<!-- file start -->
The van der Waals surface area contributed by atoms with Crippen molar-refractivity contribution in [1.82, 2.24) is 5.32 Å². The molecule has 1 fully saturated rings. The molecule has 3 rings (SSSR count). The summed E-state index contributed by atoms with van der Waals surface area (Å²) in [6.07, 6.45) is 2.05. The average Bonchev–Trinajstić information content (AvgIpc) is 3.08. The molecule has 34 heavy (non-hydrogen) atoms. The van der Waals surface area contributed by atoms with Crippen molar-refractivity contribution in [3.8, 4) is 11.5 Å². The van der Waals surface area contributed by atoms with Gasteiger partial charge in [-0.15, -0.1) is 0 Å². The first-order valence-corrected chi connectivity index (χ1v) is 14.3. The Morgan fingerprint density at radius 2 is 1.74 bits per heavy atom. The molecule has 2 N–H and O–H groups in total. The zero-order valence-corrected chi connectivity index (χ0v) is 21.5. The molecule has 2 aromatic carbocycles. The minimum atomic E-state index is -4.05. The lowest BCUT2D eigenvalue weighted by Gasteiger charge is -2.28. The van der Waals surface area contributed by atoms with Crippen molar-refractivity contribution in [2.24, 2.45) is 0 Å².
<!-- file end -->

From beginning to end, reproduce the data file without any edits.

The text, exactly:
The van der Waals surface area contributed by atoms with Crippen molar-refractivity contribution in [1.82, 2.24) is 5.32 Å². The molecule has 1 fully saturated rings. The molecule has 3 rings (SSSR count). The summed E-state index contributed by atoms with van der Waals surface area (Å²) in [6.07, 6.45) is 2.05. The average Bonchev–Trinajstić information content (AvgIpc) is 3.08. The molecule has 34 heavy (non-hydrogen) atoms. The van der Waals surface area contributed by atoms with Crippen molar-refractivity contribution in [3.8, 4) is 11.5 Å². The van der Waals surface area contributed by atoms with Gasteiger partial charge in [-0.15, -0.1) is 0 Å². The first-order valence-corrected chi connectivity index (χ1v) is 14.3. The Morgan fingerprint density at radius 2 is 1.74 bits per heavy atom. The molecule has 2 N–H and O–H groups in total. The zero-order valence-corrected chi connectivity index (χ0v) is 21.5. The molecule has 2 aromatic carbocycles. The minimum atomic E-state index is -4.05. The lowest BCUT2D eigenvalue weighted by Gasteiger charge is -2.28. The van der Waals surface area contributed by atoms with Crippen molar-refractivity contribution in [2.24, 2.45) is 0 Å².